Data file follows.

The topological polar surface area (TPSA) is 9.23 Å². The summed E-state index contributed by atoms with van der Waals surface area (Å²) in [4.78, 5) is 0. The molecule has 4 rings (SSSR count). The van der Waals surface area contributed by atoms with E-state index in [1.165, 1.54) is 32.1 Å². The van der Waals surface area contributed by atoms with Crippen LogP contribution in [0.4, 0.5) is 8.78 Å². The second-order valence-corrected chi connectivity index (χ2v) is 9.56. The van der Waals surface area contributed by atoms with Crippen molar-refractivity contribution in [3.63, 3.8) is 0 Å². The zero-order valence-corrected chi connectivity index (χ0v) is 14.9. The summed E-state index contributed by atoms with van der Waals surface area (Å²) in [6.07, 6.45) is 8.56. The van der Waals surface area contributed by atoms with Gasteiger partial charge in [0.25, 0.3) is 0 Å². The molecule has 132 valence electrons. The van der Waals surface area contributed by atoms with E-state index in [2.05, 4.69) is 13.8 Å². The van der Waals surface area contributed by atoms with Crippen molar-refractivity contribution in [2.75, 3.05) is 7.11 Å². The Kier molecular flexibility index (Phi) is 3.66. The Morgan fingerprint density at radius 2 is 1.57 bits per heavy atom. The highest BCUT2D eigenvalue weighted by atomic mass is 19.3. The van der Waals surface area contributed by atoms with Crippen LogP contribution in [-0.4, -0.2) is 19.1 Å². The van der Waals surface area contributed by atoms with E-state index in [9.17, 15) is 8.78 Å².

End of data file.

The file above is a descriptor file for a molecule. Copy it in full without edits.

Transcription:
The topological polar surface area (TPSA) is 9.23 Å². The summed E-state index contributed by atoms with van der Waals surface area (Å²) in [4.78, 5) is 0. The molecule has 4 rings (SSSR count). The van der Waals surface area contributed by atoms with E-state index in [1.165, 1.54) is 32.1 Å². The van der Waals surface area contributed by atoms with Crippen LogP contribution in [0.4, 0.5) is 8.78 Å². The second-order valence-corrected chi connectivity index (χ2v) is 9.56. The van der Waals surface area contributed by atoms with Crippen molar-refractivity contribution in [3.63, 3.8) is 0 Å². The zero-order valence-corrected chi connectivity index (χ0v) is 14.9. The summed E-state index contributed by atoms with van der Waals surface area (Å²) in [6.07, 6.45) is 8.56. The van der Waals surface area contributed by atoms with Gasteiger partial charge in [0.25, 0.3) is 0 Å². The molecule has 132 valence electrons. The van der Waals surface area contributed by atoms with E-state index in [2.05, 4.69) is 13.8 Å². The van der Waals surface area contributed by atoms with Crippen molar-refractivity contribution in [2.75, 3.05) is 7.11 Å². The Kier molecular flexibility index (Phi) is 3.66. The Morgan fingerprint density at radius 2 is 1.57 bits per heavy atom. The highest BCUT2D eigenvalue weighted by atomic mass is 19.3. The van der Waals surface area contributed by atoms with Crippen LogP contribution in [-0.4, -0.2) is 19.1 Å². The van der Waals surface area contributed by atoms with E-state index in [9.17, 15) is 8.78 Å².